Cuomo Reportedly Refused to Hire a Woman 'Not Pretty Enough' When Working in Bill Clinton Admin
Eleven women have accused New York Governor Andrew Cuomo of sexual harassment and described to investigators a “hostile and toxic work environment”, with the embattled statesman, adamantly rejecting the claims laid out in the damning report released by the state Attorney General and refusing to step down.
Andrew Cuomo once stopped short of hiring a woman because "she wasn't pretty enough", reports the New York Post.
Karen Hinton, who worked as a press aide to Cuomo when he was then-President Bill Clinton’s housing secretary, was cited by the outlet as saying she had recommended a woman who had “worked on Capitol Hill for years”.
“I knew her, she had a very good understanding of Capitol Hill politics and policy. She came in for an interview and I sat in since I had recommended her,” said Hinton.
However, according to her, Cuomo was unimpressed and refused to take on the applicant. “No, I don’t think so,” he was cited as saying. When Hinton probed the reason behind the refusal, he reportedly quipped:
“She’s not pretty enough. I don’t like the way she looks.”
Karen Hinton recalled that the politician had been amused by the sex scandal involving 49-year-old US President Bill Clinton and 22-year-old White House intern Monica Lewinsky. The affair that took place in 1998 had led to Clinton’s 1998 impeachment.
“I remember him laughing about the Monica Lewinsky situation, not because he didn’t believe her — he did — but because he thought it was funny. There were jokes made about it because of the cigars,” said the woman who is married to former Cuomo administration official Howard Glaser.
The “cigar” story was referred to in the mainstream press, alleging that Monica Lewinsky masturbated with a cigar while President Clinton watched and masturbated as well.
Hinton also accused Cuomo of having been physically “aroused” when he hugged her “too tightly” and for “too long” in an incident that purportedly took place in a Los Angeles hotel room in December 2000.
Hinton, who was working as a consultant employed by the Department of Housing and Urban Development from 1995 to 1999, detailed the alleged incident on March 6 during an interview on WNYC radio.
“He approached me, embraced too tightly, too long and was aroused. I felt extremely uncomfortable and actually shocked. Nothing had ever happened that way between the two of us.”
In response to the claims, Andrew Cuomo denied having behaved in the manner Hinton described, saying, “What she said is not true”.
Cuomo emphasised at the time that Karen Hinton was formerly the press secretary for his political rival - Bill de Blasio, serving as the 109th mayor of New York City since 2014.
“As everybody who has been involved on any level in New York politics knows, she has been a longtime political adversary of mine, highly critical for many, many years and has made many, many accusations,” said Cuomo said during a conference call with reporters on March 7.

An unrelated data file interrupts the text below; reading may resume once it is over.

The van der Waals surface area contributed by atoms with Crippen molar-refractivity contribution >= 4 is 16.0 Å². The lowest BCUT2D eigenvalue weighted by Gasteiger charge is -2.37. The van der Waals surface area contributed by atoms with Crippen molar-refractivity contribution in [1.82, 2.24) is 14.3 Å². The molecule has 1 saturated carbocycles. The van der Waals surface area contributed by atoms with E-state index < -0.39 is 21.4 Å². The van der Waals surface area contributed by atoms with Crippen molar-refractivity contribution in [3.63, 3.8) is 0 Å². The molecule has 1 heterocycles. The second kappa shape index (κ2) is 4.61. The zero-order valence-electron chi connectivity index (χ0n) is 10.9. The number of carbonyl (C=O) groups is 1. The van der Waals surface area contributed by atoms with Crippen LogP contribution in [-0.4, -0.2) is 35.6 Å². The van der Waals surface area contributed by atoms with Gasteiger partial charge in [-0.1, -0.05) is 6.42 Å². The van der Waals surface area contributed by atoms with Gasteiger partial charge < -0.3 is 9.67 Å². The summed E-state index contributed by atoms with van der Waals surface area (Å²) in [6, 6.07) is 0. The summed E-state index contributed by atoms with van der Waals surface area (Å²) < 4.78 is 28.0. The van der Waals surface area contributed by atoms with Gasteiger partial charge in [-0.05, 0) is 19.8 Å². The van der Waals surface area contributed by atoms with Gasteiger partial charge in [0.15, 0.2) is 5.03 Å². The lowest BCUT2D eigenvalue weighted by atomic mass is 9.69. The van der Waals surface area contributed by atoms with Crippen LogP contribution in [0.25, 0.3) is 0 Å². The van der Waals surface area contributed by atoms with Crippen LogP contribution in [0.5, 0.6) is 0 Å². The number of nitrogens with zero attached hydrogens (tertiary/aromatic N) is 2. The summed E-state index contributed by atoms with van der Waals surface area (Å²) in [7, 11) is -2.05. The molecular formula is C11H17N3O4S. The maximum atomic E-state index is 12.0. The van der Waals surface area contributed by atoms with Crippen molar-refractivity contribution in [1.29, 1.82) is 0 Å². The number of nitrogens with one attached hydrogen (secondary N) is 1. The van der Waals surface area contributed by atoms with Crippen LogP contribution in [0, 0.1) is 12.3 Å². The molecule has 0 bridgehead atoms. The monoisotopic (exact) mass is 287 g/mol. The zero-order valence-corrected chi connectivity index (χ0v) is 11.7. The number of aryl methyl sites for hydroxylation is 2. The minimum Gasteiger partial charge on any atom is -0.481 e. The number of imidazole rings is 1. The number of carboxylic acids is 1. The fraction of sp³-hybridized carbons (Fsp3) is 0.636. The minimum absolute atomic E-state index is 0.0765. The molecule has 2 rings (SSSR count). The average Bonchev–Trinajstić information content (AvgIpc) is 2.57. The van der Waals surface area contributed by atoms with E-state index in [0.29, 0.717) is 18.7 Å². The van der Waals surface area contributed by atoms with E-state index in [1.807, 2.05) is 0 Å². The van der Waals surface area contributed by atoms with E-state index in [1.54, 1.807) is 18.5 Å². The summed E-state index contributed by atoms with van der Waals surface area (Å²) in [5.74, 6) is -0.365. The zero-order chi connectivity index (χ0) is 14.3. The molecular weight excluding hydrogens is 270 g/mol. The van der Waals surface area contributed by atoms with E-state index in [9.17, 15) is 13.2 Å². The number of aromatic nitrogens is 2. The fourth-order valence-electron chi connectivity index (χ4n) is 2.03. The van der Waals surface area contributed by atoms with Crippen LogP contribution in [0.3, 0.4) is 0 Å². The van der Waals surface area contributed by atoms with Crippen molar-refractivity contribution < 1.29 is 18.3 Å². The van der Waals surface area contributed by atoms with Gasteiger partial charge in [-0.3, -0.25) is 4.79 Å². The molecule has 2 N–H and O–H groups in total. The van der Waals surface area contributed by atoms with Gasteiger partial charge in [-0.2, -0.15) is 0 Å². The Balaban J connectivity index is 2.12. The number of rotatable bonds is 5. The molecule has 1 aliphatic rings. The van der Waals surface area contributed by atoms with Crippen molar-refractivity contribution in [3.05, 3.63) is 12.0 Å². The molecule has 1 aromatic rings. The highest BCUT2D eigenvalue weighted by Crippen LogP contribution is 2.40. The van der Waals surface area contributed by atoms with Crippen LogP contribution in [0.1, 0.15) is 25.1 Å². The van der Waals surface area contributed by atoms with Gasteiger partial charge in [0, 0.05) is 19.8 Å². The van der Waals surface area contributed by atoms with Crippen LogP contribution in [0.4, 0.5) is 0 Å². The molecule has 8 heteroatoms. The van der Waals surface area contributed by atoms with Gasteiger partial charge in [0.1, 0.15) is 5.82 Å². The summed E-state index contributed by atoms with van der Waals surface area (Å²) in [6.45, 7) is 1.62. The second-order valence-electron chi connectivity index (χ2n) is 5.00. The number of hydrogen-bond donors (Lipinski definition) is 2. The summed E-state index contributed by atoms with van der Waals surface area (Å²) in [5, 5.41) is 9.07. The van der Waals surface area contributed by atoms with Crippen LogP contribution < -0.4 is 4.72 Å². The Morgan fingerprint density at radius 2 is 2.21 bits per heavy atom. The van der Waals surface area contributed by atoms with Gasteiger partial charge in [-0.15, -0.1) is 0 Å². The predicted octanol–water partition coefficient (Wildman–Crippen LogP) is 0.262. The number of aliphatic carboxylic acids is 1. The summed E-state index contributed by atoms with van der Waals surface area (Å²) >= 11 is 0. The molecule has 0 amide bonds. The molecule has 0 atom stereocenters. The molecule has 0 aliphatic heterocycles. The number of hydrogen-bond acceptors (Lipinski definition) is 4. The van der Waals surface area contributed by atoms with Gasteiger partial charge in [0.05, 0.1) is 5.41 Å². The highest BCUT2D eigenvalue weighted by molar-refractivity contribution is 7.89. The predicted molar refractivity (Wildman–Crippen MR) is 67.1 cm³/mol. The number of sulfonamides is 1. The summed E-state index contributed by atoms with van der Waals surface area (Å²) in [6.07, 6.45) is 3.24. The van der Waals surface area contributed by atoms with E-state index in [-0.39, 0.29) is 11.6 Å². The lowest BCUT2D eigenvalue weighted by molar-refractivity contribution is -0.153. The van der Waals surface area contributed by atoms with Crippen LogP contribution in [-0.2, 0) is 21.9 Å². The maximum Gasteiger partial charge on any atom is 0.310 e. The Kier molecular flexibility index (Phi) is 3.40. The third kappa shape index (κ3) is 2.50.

The alleged incident involving Cuomo and Hinton is mentioned twice in the report released by state Attorney General Letitia James last week that accused him of sexually harassing 11 women. However, Karen Hinton isn’t included among those whose allegations were addressed in detail, as the report focused on Cuomo’s actions while governor.
At a news conference last week, Leticia James said the probe “found that Governor Andrew Cuomo sexually harassed current and former New York State employees by engaging in unwelcome and non-consensual touching and making numerous offensive comments of a suggestive and sexual nature that created a hostile work environment for women”.
James added that while state charges against Cuomo would not be brought, the investigation could lead to civil and criminal charges against him.
Democrat Cuomo has been denying any wrongdoing and resisting calls to resign by President Joe Biden and a flurry of top Democrats.
“I never touched anyone inappropriately or made inappropriate sexual advances. That is just not who I am,” Cuomo said in a pre-taped message after the attorney general’s report was released.
A Quinnipiac Poll released on Friday showed 70 percent of New York state voters believed Andrew Cuomo should resign, including 57 percent of Democratic voters.
Two executive sessions have been scheduled by New York State Assembly's Judiciary Committee, on August 16 and August 23, to discuss the Cuomo impeachment inquiry.
This is to be followed by at least two public hearings, with the Committee subsequently recommending whether to impeach Cuomo, said New York State Assembly's Judiciary Committee Chair Charles Lavine.
If a majority of assembly members vote to impeach, the state senate will convene an impeachment trial 30 to 60 days later. If two-thirds of the state senate voted to convict Cuomo, he could be removed from office, with Lieutenant Governor Kathy Hochul taking over for the remainder of his term, wrapping up in December 2022.